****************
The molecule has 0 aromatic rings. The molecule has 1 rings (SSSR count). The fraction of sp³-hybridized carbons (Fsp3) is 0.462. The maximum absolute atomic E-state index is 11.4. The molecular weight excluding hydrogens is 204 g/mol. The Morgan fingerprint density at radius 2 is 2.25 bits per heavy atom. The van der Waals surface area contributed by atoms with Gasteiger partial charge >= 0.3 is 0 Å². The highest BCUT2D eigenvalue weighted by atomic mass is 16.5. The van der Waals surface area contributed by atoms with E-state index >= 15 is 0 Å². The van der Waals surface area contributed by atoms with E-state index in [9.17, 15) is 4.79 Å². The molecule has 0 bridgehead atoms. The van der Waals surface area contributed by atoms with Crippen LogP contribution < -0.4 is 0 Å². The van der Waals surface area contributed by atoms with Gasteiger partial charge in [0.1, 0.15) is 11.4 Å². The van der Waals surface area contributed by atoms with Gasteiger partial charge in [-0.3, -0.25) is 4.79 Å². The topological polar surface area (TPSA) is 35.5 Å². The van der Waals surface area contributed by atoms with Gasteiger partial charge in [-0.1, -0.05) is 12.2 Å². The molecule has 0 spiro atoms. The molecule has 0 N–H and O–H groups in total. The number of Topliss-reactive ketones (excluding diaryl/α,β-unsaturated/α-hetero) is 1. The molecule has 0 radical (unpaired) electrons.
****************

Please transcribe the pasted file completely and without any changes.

The molecule has 0 aromatic rings. The molecule has 1 rings (SSSR count). The fraction of sp³-hybridized carbons (Fsp3) is 0.462. The maximum absolute atomic E-state index is 11.4. The molecular weight excluding hydrogens is 204 g/mol. The Morgan fingerprint density at radius 2 is 2.25 bits per heavy atom. The van der Waals surface area contributed by atoms with Gasteiger partial charge >= 0.3 is 0 Å². The highest BCUT2D eigenvalue weighted by atomic mass is 16.5. The van der Waals surface area contributed by atoms with E-state index >= 15 is 0 Å². The van der Waals surface area contributed by atoms with E-state index in [9.17, 15) is 4.79 Å². The molecule has 0 bridgehead atoms. The van der Waals surface area contributed by atoms with Crippen LogP contribution < -0.4 is 0 Å². The van der Waals surface area contributed by atoms with Gasteiger partial charge in [0.1, 0.15) is 11.4 Å². The van der Waals surface area contributed by atoms with Gasteiger partial charge in [-0.3, -0.25) is 4.79 Å². The topological polar surface area (TPSA) is 35.5 Å². The van der Waals surface area contributed by atoms with Gasteiger partial charge in [-0.1, -0.05) is 12.2 Å². The molecule has 0 spiro atoms. The molecule has 0 N–H and O–H groups in total. The number of Topliss-reactive ketones (excluding diaryl/α,β-unsaturated/α-hetero) is 1. The molecule has 0 radical (unpaired) electrons.